17. A Hen That Crows


Pic: Internet

The idea of incorporating Nepali proverbs and local expressions in English language has always fascinated me. But retaining the flavor, the idiosyncrasy, the aesthetic and most importantly the local essence of the proverbs is a very challenging job.

While googling for articles on Nepali proverbs in English, I came across this amazing piece of article. It focuses particularly on those ones portraying a woman/female as inferior, secondary and even dispensable in our patriarchal society. The article shows how most of these proverbs, some subtle and others too direct, help to de-humanize a woman from her birth right till the death; and help to reinforce the idea of her sexual-utility and breeding roles in the society.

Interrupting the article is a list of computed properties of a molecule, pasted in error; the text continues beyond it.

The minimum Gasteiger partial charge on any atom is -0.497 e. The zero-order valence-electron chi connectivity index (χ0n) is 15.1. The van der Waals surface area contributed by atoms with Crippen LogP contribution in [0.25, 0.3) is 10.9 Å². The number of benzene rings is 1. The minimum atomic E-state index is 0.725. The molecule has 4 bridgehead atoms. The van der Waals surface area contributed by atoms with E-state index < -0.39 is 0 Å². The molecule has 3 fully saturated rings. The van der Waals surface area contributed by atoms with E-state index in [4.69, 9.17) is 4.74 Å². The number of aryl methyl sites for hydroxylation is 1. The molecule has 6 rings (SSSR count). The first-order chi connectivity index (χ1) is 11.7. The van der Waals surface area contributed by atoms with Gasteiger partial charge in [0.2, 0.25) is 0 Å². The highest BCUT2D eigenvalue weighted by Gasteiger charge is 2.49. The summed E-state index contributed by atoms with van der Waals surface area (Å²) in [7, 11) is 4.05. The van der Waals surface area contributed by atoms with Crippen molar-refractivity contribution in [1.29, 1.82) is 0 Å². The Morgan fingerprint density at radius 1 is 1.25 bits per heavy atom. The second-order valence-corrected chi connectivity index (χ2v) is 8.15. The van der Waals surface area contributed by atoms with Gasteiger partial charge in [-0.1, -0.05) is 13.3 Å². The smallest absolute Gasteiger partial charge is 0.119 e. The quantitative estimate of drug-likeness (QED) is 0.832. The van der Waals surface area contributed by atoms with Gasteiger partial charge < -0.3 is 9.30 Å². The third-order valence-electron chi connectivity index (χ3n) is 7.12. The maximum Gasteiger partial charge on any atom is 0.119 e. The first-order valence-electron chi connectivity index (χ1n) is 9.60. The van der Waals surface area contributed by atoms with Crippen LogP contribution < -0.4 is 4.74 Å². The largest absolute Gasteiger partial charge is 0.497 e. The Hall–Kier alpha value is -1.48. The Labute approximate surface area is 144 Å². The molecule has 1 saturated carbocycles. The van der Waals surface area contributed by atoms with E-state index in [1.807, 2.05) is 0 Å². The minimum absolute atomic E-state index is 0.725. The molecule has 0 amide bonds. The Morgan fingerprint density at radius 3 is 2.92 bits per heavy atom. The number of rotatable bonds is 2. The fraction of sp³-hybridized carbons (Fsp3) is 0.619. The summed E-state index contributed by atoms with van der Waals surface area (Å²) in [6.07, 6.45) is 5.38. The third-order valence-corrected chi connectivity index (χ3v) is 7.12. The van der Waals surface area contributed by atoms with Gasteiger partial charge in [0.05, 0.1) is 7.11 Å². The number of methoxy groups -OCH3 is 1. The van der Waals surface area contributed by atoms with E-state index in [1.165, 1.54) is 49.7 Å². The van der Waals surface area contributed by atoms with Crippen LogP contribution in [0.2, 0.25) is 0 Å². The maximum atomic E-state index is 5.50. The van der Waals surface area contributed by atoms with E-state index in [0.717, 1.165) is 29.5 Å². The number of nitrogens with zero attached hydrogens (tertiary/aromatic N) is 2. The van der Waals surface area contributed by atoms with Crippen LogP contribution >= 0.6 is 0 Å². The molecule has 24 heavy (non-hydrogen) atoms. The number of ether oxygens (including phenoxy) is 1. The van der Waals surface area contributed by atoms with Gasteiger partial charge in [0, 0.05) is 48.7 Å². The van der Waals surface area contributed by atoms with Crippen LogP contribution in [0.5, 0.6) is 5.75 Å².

Proverbs reflect our society and community, our ideology and our culture and our attitude. Proverbs reflect the family we live in, and the values we transfer to the new generation. Through these proverbs prevailing in the Nepali societies, the article shows how the seed of discrimination and bias against a girl is sowed and nurtured in our culture, values and attitude. And, in our subconscious.

Beget a son, and dine on mutton; beget a daughter, get pumpkin.
A daughter is the nest of shame.
The daughter is for managing the household; the son is for the world.
The riches in the fist and the wife within sight.
A manly man has ten wives.

Read the article here:
Beauty, grace and the crowing hen, by Balram Uprety

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